“When the price points become more affordable for the majority of residential customers and/or builders—and the retrofit applications are less complicated with power supply connections and/or energy collection storage—this could become a desirable option, especially in multi-story applications,” he says.

Any advances that would yield lighter glass products would also be a huge help, especially at the jobsite, Yoder says. “For the installation contractor, a reduction in the weight of products would be extremely beneficial,” he says. “As energy efficiency and wind storm protection requirements increase, the weight of the product does as well. This can result in increased labor costs and/or workers compensation claims.”

Energy Savings vs. Dollar Savings

It’s a constant question for those involved in the residential-window industry: What matters most to customers—affordability or energy efficiency?

It depends if you’re talking about homeowners or manufacturers.

“We’ve done some recent work with homeowner surveys, and cost is still top of mind either when replacing windows or going in with new construction,” says Boone. “But with a lot of the dialogue in the marketplace being more and more about energy conservation, energy certainly continues to grow, at least in surveys we’ve done.”

Yoder says it depends on the type of homeowner.

“For the custom homeowner, appearance, interior comfort and performance (wind storm and thermal/energy performance) are typically the most important options,” he says. “Price is important, but it’s seldom their primary focus in the decision-making process.  For the majority of residential homeowners and many of the multi-family home builders, energy performance and improved interior environment consistency is desirable, but cost of product/installation continues to be the most significant determining factor in the decision making process.”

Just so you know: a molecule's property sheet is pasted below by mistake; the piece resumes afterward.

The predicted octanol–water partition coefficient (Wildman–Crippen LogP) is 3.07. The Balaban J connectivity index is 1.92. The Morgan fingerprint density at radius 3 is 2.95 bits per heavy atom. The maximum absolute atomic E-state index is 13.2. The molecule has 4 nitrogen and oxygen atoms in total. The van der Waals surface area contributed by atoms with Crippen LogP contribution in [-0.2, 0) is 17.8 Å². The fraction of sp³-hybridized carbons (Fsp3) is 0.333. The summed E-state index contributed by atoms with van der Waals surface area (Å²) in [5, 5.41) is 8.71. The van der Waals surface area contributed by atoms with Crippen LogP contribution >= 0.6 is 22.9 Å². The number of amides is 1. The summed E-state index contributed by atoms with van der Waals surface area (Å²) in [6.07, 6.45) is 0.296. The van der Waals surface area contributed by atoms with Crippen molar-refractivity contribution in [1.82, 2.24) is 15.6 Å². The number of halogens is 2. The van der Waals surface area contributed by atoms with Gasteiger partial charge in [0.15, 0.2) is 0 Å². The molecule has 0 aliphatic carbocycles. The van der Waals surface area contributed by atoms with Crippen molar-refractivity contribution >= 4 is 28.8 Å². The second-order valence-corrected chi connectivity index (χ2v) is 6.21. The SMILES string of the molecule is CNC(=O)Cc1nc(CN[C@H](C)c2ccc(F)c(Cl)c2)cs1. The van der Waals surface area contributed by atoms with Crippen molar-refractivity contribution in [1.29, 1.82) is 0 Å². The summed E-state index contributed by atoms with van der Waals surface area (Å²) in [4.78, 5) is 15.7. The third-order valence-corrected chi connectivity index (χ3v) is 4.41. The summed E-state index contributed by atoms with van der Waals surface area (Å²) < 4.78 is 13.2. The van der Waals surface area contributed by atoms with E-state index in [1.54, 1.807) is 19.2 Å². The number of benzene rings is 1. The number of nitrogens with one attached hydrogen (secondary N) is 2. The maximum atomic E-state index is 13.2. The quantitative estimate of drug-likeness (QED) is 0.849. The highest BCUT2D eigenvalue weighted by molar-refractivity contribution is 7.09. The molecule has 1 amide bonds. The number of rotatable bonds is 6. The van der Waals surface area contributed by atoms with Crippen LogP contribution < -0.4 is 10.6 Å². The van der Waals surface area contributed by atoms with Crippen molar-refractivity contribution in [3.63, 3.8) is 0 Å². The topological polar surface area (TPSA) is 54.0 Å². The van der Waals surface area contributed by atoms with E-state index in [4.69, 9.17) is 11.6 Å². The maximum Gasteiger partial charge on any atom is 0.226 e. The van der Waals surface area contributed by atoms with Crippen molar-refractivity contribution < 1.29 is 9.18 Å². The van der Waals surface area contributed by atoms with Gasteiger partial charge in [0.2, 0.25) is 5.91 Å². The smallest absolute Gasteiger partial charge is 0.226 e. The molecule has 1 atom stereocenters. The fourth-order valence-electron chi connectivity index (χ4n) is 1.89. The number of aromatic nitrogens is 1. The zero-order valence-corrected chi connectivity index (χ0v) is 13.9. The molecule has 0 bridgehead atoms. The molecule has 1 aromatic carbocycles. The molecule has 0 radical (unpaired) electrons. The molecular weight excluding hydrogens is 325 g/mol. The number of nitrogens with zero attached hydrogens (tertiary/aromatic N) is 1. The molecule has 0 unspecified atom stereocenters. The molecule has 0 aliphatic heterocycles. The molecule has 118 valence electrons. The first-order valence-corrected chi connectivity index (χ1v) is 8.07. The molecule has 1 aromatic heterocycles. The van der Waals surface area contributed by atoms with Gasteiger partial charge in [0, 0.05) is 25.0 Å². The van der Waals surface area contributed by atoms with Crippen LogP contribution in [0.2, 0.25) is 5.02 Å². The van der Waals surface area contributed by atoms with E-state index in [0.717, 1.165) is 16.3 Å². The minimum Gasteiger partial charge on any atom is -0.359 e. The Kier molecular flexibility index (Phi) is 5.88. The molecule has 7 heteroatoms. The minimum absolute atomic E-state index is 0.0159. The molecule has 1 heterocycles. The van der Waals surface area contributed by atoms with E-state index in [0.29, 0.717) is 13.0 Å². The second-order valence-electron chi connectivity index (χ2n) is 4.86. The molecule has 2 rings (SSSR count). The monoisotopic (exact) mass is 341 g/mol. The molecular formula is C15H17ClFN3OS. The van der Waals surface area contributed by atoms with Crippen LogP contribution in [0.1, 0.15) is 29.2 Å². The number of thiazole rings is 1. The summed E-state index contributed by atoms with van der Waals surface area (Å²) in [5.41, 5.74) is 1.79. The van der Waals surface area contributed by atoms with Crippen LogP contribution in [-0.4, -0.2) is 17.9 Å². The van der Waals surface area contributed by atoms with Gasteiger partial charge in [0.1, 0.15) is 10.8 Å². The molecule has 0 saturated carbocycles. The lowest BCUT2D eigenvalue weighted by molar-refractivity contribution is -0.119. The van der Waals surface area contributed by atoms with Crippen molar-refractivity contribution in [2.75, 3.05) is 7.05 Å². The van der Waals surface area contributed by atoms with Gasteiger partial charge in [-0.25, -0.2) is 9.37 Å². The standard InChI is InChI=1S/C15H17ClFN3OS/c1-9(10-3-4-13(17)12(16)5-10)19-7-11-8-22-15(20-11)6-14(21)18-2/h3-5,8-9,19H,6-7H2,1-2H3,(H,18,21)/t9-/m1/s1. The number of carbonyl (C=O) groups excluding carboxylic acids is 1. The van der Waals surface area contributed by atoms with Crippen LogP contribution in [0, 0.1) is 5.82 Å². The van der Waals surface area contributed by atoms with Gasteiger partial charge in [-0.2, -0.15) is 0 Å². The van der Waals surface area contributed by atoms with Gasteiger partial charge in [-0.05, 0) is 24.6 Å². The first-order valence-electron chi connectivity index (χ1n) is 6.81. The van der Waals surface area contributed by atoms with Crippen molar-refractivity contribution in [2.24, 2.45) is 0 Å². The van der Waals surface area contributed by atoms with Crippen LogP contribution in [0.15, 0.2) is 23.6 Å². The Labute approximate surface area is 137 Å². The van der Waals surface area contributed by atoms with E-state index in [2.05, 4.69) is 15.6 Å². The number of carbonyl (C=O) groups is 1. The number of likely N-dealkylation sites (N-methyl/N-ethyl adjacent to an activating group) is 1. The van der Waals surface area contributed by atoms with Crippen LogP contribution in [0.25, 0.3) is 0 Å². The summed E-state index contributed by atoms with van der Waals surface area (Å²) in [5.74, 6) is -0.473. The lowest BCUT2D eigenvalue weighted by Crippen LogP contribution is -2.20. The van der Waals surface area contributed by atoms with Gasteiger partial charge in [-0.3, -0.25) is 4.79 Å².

Green suggests that glass replacement can be an easy and affordable energy-efficiency upgrade for consumers.

“Energy efficiency is king, but cost is not out of the picture,” she says. “There are many ways to improve the energy performance of a window, and updating the glass package is one of the simplest and easiest changes to implement since it doesn’t require costly changes in frame redesign.”

Millennials often demand more energy-efficient homes, says Alice Dickerson, the building products marketing manager at AGC Glass Company North America.

“Energy efficiency is important to all of us, and there is evidence that it is becoming more and more important to homeowners and new homebuyers,” she says.

“Here is just one example. Earlier this year, the National Association of Home Builders (NAHB) released a study revealing that 84 percent of millennials are willing to pay 2 to 3 percent more to purchase an energy-efficient home—if they can quantify the savings on their energy bills. So, while homebuilders are required to meet specific code requirements, many of the larger players are making energy efficiency and sustainable building materials a key focus.”  

The picture is a bit different for window manufacturers, who often promote their product features.

“Most remodeling guys are always in a battle over who has the best product they can offer,” says Boone. “Window manufacturers will try to offer the total package, and that’s true whether we’re talking remodeling or new construction. But what will happen is the new-construction guys very quickly will be beaten back to a discussion on price, whereas the remodeling folks can start to combine different options and keep the cost a little more under control for what the final consumer will see.”



Trey Barrineau is the editor of DWM Magazine